afghan woman sitting on bench
An Afghan woman sits on destroyed school benches as she waits to get her registration card on the last day of voter registration for the 2014 presidential elections outside a school in Kabul, Afghanistan, (Photo credit: Anja Niedringhaus/AP Photo)

For the first time since limiting access in March 2020 due to the pandemic, Hamilton Library is now fully open to University of Hawaiʻi students, faculty and staff to access its resources and to visit three new exhibits of special collections. Curated by librarians and archivists from the University Archives and Manuscripts Department, and the Asia Collection, as well as community groups, the exhibits showcase Filipino-American Heritage Month (October), works from one of Hawaiʻi’s renowned photographers, the late Francis Haar, and insights and perspectives of Afghanistan.

All UH students, faculty and staff are welcome to enter the UH Mānoa Library with a valid ID and following on-campus protocols of masking and LumiSight UH clearance.

“While our staff were able to use creative and innovative approaches to continue to provide research and references to the UH community with barely any interruption, we’re excited to reopen and to present and share these fascinating new exhibits,” said Monica Ghosh, Public Services Division Head and South Asia Studies librarian.

The new exhibits on display include:

tv playing in the exhibit
A documentary on solidarity building in the Philippines
  • Remembering Who We Are: Filipina/x in Hawaiʻi Decolonizing in Relation to Hawaiian Demilitarization Movements. This exhibit, curated by Ellen-Rae Cachola of the William S. Richardson School Law School, commemorates Filipino-American Heritage Month, includes moving images, archival documents, cultural objects, textile and print literature. The collection is located in the Elevator Gallery and will be on exhibit until November 30.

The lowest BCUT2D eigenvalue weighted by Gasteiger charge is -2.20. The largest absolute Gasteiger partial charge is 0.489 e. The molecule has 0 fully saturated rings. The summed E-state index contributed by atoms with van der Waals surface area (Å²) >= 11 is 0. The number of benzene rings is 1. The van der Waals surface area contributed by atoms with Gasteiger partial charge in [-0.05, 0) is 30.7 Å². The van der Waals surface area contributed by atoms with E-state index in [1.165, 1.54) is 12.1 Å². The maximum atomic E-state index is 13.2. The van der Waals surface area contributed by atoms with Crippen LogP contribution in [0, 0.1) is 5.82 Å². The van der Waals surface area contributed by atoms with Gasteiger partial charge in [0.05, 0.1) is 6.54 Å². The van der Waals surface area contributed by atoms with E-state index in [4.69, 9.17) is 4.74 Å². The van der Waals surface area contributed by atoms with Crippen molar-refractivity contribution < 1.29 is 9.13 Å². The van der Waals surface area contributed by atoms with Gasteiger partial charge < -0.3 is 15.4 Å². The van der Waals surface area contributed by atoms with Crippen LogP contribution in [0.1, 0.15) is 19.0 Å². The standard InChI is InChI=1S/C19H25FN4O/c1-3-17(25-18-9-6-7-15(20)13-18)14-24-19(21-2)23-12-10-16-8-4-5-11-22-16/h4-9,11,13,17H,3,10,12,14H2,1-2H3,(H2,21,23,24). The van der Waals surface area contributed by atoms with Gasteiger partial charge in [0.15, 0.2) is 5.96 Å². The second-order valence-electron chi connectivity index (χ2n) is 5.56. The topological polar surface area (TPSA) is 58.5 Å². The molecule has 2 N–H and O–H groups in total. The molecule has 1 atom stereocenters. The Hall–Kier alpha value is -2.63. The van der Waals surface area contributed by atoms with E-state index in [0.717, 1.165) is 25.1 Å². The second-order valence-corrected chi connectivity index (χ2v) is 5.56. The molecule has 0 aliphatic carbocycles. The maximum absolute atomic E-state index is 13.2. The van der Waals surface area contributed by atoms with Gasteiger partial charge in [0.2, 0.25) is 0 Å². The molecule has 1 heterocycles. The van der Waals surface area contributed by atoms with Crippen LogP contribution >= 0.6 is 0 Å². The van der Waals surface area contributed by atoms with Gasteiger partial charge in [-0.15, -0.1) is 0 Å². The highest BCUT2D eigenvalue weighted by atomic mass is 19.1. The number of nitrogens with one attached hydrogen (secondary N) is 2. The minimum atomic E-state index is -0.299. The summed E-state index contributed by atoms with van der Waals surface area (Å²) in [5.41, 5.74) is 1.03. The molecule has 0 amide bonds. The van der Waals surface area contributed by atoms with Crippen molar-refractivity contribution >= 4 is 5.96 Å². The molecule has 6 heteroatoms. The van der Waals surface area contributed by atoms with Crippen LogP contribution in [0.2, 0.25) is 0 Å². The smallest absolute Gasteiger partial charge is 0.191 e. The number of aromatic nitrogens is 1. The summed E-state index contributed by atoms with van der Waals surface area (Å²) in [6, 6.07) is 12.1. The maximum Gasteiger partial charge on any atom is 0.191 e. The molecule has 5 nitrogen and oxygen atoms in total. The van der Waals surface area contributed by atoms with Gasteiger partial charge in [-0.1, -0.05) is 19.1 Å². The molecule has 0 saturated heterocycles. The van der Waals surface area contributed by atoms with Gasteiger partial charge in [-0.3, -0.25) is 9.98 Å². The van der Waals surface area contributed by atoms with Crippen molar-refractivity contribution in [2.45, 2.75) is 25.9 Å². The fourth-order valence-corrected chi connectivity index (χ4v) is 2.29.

• Of People and Place: Highlights from the Francis Haar Collection. View photographs by Hungarian photographer Francis Haar from the 1960s and 1970s. Haar moved to Hawaiʻi in the 1960s and is known for his fine art photographs documenting Hawaiʻi dances, artists and children as well as landscapes, people and communities such as the ʻAʻala Park area during the time of reconstruction. The exhibit is on view outside of the library administrative offices on the first floor and is planned for an extended period, until May 2023. For more information on the collection and other art and architecture archives at the library, email Art Archivist Librarian Malia Van Heukelem.
  • exhibit
    A collection of historical materials of Afghanistan in the Asia Collection.

  • Afghanistan: “Graveyard” of Empires. With the current focus on Afghanistan in the media and in the U.S. Congress providing a backdrop to the complexities of the country, librarians Monica Ghosh, Karen Kadohiro Lauer and Patricia Polansky present an exhibit intended to provide a window into the rich and complex history of Afghanistan from a humanities perspective. The collection consists of historical materials, including examples of engagements with empire—British, Soviet and U.S.; references to languages; ethnic groups; literature; the diaspora; women; maps; and photographs by Anja Niedringhaus, an Associated Press photojournalist, who died in Afghanistan in 2014. Contactless QR codes allow viewers to link to a list of books in the display and the photo captions. The exhibit is located in the Asia Collection and will be up until January 2022.

Community members may request to view exhibits by filling the Request a Research Appointment form. At the bottom of the form under the question “Which collection do you anticipate needing to access?” select the option “Exhibits or Microfilm.” You will be contacted by library staff to set up an appointment for a viewing time.

For more information on these special collections, go to the Library’s Exhibits webpage.

francis haar photographs
Photographs from Of People and Place: Highlights from the Francis Haar Collection.